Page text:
She is entirely a pain in the butt. Bossy, Type A and overly concerned with keeping up with the Joneses. Allow me to introduce you to my alter ego, more affectionately known as Cuckoo Mommy.
We first met, Cuckoo and I (yes—we’re on a first-name basis), at mommy-and-me events during my sons’ formative years. There I’d be, enjoying a bit of bonding with one of my munchkins, and suddenly she’d be whispering in my ear. Little Jorge over there just composed what sounds like Beethoven’s Fifth on his keyboard but your tiny tot is just drooling on the keys. Let’s make sure this isn’t a developmental delay, sweetheart. Have him evaluated or bump up the music enrichment classes, tout de suite.
She tagged along on play dates, too. As I nonchalantly said, “Really? Carter is learning Japanese AND Russian?” to the little prodigy’s mumsy, Cuckoo was whispering, “Language development is a sure indicator of overall success in life. Mandarin is the next big wave—get on that, Toots.”
As my boys grow, she tends to stalk me at school functions, chess tournaments, parent/teacher conferences and sporting events, with a checklist a mile long. Sports conditioning or he won’t make the high school team, private chess coach so he has a fighting chance at the state competition, and my favorite—weighing in on class projects. She nearly wept when, during kindergarten conferences, we viewed the “snowflake project” hanging above our heads. Given complete free rein to create the snowflake of their choice, my petulant Picasso had adamantly insisted on light blue construction paper and silver glitter. And that’s it.
But Cuckoo would have none of it. She coaxed and pleaded, and showed him wonderful designs on the Internet—to no avail. My math-minded son could have cared less if he was outshone by the model with 12 connecting CDs that symbolized the actual structure of a snowflake crystal. Cuckoo, on the other hand, was mortified at our poor showing and could barely concentrate.
What’s a mother to do? Tell Cuckoo to shut up.
Recently, she tried to peer over my shoulder at my son’s science fair. As she began to crankily highlight for me the typo on a chart, I put my foot down. I looked at my son, and said, “This is a lot of hard work here on this table. I’m proud of your effort.” When another mother told me of her child’s international travel itinerary this summer, along with all of the enrichment planned, Cuckoo started to sweat it. I calmly sat her down and told her to get a grip. And then thought of the afternoons my sons will spend creek walking on my sister’s farm, finding bugs and engineering all sorts of crazy dams. Which is not quite Paris, but so essential for a connection with nature and the calm that brings. Didn’t Abraham Lincoln start that way, after all? I’m sure of it.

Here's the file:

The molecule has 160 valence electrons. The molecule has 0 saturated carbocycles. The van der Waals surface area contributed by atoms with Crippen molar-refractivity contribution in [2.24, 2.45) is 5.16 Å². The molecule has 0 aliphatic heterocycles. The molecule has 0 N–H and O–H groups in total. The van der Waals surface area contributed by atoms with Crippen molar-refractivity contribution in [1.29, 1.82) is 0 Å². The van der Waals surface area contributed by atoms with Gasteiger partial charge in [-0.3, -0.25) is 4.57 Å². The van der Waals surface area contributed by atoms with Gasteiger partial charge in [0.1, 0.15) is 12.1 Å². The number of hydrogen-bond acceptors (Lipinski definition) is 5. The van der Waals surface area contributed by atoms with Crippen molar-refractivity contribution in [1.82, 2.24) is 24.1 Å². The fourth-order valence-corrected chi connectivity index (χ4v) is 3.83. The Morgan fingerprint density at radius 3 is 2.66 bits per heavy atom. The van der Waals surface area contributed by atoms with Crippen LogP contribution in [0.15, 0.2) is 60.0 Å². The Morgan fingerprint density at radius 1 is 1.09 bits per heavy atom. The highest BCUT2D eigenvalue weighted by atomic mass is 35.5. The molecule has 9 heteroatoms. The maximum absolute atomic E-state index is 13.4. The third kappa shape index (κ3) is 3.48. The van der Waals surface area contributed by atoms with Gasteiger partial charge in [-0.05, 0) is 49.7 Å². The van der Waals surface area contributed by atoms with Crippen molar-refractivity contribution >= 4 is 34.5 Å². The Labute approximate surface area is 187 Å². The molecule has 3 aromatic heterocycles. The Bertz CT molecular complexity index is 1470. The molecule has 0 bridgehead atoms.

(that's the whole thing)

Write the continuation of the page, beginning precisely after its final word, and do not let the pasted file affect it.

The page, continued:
I do think I’ve now successfully blackballed Cuckoo from all school functions. Yesterday, as my son,who normally can hold his own in a chess match, lost all four games, Cuckoo chimed in: “It’s because they bumped him to the higher rating. He’s not ready. You should talk to the coach . . . “
As my son put his head in my lap, near to tears because he felt he’d failed, I realized it: I’m done with this pain in the butt. Joneses, Schmoneses. Our kids are not in the foot race of their lives unless we make it so. And I’m not makin’ it so.
I’ve got this one, Cuckoo, I’ve got it.
“I’m not sure if Bobby Fischer ever started this way, honey, but I don’t care. You tried your best. Now let’s get some ice cream and celebrate having figured out four more ways not to win a chess game.”
Ok—so we need a little work on the pep talk—but Cuckoo was nowhere to be seen. I think I saw her whimpering in the corner as we left, passing by her distant cousin, Cuckoo Daddy. He was saying to his son, “Tears are for wimps. If you’re going to cry every time you lose, it just makes you a loser.” Ouch. Hey Daddy-O, I think there’s a lovely lady you might want to meet over there in the corner . . . and I’m done with her.